All posts by Gwen Jones

2018 Burned me out so much this is all you’re getting so far

I’m not kidding. 2018 was a bitch. Seriously, I’m still working on things I should have finished a long time ago, but the sheer volume of those “things” haven’t let me. So here I said, two days into 2019, and I’m still working on closing out 2018. Ah well. I’ve been told 2019 will be much better. Mainly, I think because 2018 offers such a contrast. But I’m looking forward. They say not to make New Year’s Resolutions. Make goals instead. So that’s what I’m going to do. As soon as I get two minutes to rub together. Okay–gotta go.

HAPPY NEW YEAR! and keep writing!

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Merry Christmas, Happy New Year, and all that Rot

Late last night I graded my last essay and sent in my final grades, a Herculean task that just about burnt my brain to a crisp. And even though I’m finished now, I kind of feel like Santa does up there, needing a stiff drink and a good long sit to recover. So I’m taking one until after the New Year, where I’ll again have to prepare for the new semester, and for two presentations I’m making, one at an MFA residency, and another at a writer’s conference. I won’t mention the interim semester class I’m teaching, or the book I’m just pages away from finishing. Well anyway, don’t we all suffer for our art?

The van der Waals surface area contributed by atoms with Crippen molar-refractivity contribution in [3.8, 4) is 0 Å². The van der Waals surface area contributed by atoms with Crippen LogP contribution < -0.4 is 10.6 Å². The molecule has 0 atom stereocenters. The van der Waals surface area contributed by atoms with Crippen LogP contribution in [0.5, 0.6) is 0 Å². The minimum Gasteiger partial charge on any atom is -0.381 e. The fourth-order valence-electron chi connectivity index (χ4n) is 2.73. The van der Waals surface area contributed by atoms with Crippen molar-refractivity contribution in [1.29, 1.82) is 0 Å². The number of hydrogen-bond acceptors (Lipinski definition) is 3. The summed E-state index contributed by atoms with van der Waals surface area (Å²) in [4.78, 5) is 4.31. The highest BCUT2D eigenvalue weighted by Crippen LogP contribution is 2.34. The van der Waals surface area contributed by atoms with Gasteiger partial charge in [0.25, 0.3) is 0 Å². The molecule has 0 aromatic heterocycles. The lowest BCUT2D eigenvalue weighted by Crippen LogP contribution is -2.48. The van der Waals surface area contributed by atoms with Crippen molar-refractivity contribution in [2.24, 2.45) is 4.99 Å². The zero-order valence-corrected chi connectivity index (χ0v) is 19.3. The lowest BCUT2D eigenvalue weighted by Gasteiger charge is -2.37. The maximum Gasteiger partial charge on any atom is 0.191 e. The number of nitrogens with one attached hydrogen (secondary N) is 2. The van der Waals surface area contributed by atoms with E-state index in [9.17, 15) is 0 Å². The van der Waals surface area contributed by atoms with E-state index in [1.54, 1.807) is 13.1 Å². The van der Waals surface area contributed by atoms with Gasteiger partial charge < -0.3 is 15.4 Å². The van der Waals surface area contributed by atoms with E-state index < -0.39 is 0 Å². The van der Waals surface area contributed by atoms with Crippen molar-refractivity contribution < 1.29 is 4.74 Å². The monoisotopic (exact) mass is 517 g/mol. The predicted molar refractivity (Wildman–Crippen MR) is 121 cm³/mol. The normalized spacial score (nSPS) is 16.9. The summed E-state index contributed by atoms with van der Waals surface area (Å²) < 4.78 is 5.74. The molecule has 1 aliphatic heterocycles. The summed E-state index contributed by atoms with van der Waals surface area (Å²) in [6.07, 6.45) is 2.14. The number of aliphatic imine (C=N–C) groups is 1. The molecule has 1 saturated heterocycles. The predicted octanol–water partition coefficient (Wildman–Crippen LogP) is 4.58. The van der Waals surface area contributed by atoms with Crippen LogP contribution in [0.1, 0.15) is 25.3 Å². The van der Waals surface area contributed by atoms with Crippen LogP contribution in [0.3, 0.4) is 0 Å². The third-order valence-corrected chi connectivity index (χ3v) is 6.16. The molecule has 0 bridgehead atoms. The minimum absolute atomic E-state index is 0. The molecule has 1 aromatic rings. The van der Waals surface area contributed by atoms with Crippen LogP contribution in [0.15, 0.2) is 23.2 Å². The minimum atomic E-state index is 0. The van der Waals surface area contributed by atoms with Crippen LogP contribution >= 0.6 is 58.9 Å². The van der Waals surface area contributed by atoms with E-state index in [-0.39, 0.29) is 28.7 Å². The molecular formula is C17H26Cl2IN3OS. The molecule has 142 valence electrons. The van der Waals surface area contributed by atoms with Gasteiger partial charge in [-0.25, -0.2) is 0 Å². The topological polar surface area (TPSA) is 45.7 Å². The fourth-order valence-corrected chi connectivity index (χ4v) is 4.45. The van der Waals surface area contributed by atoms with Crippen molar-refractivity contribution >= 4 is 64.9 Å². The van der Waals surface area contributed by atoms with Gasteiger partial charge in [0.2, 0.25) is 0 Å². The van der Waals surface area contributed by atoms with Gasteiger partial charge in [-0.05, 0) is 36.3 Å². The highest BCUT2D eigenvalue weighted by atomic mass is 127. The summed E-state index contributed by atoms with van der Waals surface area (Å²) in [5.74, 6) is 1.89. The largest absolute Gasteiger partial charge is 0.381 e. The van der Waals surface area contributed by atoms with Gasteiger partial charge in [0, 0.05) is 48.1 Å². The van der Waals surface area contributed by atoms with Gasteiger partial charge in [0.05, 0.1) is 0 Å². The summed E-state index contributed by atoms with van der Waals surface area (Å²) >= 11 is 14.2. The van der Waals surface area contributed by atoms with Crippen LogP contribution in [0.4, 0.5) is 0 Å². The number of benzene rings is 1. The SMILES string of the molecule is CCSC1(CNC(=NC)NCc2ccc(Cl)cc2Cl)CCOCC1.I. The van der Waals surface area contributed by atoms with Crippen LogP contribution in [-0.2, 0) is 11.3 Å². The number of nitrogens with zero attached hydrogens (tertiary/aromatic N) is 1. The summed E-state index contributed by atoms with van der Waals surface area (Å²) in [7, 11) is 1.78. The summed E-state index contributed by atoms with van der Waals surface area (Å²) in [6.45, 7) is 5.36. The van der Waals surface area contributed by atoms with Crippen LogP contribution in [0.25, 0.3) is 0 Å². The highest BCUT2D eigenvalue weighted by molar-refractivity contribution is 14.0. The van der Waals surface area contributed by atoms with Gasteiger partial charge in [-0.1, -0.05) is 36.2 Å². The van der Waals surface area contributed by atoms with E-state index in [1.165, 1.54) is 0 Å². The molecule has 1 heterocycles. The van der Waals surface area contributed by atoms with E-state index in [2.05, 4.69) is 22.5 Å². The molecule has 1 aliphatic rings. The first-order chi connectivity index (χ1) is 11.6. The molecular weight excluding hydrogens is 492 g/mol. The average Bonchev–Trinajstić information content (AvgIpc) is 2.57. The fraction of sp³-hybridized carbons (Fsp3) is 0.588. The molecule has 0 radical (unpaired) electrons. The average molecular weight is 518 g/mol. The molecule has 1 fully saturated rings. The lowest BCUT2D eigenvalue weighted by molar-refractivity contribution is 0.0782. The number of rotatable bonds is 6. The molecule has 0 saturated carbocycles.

Happy Holidays to everyone and here’s to a gleamingly prosperous New Year. It’s got to be better than the last one!

The Holidays are hitting – Five Sure Signs

The following is a reboot of a post from a couple of years ago, but I happen to like it and I’ve been so busy grading end-of-semester essays, my brain’s too mushed to think up anything original. So consider it a Christmas gift–from me to you and visa-versa. (You may thank me now.)

With Hanukkah now behind us, another holiday fest starts imminently, but you would think that it already has, as much as gets done in December. As for me, I simply let the ‘daze rumble past like a runaway train, and if something happens to fall out of the caboose for me, so be it.  But if you believe the concept driving the season is peace and not what piece is for you, then here’s a few hints to let you know just how far behind you are:

1. The Great Work Stoppage – As soon as the Thanksgiving turkey comes out of the oven, it’s as if everyone forgets they have a job. Suddenly all meetings become holiday parties, and if you’re expecting that report to get finished, you might as well call back next year. In my particular milieu, I nearly have to hit my students over the head with their final essays to get them to even remember my name.